And yes, it is his body, as presented at the Last Supper, as it was presented in the Eucharistic Discourse in John 6. It is, literally, the new manna from Heaven, which Jewish tradition expected the Messiah to bring back (see the opening to the Eucharistic Discourse, and I think the manna connection is exceptionally powerful), but it is superior to the old manner. We are not being asked to eat snippets of human flesh and blood, we are being called to take into ourselves the divine in a holy covenant. We are being nurtured by God himself in the manna, in a total self-giving of Himself. The Eucharist also goes back to the idea of the shewbread (bread of the presence) and of course, perhaps most importantly, the Paschal Lamb. The Passover rights required not just the sacrifice of the lamb, but that the sacrificial lamb itself was eaten by the family. That was part of the prescribed ritual of the Passover.

From the writings of Ignatius and the Martyrdom of Polycarp likening martyrdom to the Eucharist, from Saint Justin Martyr describing the Eucharist as Christ’s real flesh and blood, the writings of Irenaeus, etc… This change was understood by the earliest Christians, even if the language wasn’t fully developed. The decisions of the Church at later councils were not new innovations, but statements meant to protect the oldest traditions handed down by the Church, the same way we see the doctrine of the Trinity and the language used to speak about it develop throughout the fourth century as we see the divinity of Christ attacked first by the Arians and then the divinity of the Holy Spirit attacked once the Arian dispute was resolved. The creeds we have today, this refined language on the Trinity, while being the oldest doctrine, was not fully developed or articulated in the first or second century, but was done in response to heresies and challenges the Church faced. Same with the Eucharist.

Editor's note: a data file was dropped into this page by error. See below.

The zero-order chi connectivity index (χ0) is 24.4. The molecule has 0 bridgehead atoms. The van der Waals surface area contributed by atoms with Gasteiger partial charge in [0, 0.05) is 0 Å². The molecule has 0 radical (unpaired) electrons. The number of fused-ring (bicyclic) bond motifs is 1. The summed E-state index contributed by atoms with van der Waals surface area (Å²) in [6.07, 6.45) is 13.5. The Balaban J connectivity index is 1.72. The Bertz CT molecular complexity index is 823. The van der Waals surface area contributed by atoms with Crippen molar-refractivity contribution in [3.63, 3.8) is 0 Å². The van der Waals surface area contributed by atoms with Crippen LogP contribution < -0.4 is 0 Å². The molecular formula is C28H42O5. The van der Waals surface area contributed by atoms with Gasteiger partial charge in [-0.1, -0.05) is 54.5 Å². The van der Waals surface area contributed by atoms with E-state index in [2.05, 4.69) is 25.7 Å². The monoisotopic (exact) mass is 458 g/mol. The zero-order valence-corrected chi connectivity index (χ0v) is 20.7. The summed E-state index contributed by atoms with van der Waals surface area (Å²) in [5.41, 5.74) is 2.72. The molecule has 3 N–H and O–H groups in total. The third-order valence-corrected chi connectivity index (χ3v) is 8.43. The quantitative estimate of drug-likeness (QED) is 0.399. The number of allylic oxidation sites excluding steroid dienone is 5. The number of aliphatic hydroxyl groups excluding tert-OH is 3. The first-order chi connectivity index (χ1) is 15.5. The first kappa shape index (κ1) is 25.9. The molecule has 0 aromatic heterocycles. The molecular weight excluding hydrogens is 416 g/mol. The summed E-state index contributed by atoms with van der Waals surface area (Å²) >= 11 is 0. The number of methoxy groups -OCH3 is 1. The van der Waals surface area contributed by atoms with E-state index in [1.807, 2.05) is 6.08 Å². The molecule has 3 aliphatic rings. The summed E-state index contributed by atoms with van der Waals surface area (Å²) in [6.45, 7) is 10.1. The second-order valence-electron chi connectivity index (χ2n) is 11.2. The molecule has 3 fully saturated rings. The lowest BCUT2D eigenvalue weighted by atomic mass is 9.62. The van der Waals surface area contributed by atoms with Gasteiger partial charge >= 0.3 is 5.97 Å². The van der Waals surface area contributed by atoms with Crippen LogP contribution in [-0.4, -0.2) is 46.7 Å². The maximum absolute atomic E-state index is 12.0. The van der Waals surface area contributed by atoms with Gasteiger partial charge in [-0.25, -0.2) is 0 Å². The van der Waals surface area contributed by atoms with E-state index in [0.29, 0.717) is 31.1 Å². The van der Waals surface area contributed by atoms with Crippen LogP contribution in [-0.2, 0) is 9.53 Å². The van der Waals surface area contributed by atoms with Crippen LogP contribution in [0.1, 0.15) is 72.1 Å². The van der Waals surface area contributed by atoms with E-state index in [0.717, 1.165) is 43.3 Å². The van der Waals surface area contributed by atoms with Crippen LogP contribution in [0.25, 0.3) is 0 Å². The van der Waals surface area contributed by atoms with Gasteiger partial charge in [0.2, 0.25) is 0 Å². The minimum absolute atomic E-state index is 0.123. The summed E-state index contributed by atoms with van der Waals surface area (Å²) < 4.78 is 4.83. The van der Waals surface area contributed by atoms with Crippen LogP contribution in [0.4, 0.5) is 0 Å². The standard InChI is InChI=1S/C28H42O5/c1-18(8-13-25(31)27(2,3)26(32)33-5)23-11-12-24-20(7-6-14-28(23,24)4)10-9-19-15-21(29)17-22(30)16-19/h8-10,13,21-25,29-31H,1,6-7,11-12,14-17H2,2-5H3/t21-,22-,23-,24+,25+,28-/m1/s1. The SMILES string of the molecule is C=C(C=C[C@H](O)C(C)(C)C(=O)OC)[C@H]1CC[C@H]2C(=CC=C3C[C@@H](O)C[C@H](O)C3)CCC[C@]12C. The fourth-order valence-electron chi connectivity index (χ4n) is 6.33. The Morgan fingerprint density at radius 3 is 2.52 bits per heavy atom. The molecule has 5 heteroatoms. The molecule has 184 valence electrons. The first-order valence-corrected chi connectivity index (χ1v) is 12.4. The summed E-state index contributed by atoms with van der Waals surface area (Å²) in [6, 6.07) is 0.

It seems that you are implying that if a term/belief is not found in Scriptures then it is not Inspired by the Holy Spirit. (I may be wrong, maybe that’s not what you meant to convey; yet, that’s what I gather when you point out that a term/belief is not found in Scriptures or it was not adopted till “x” or “y” period in history.)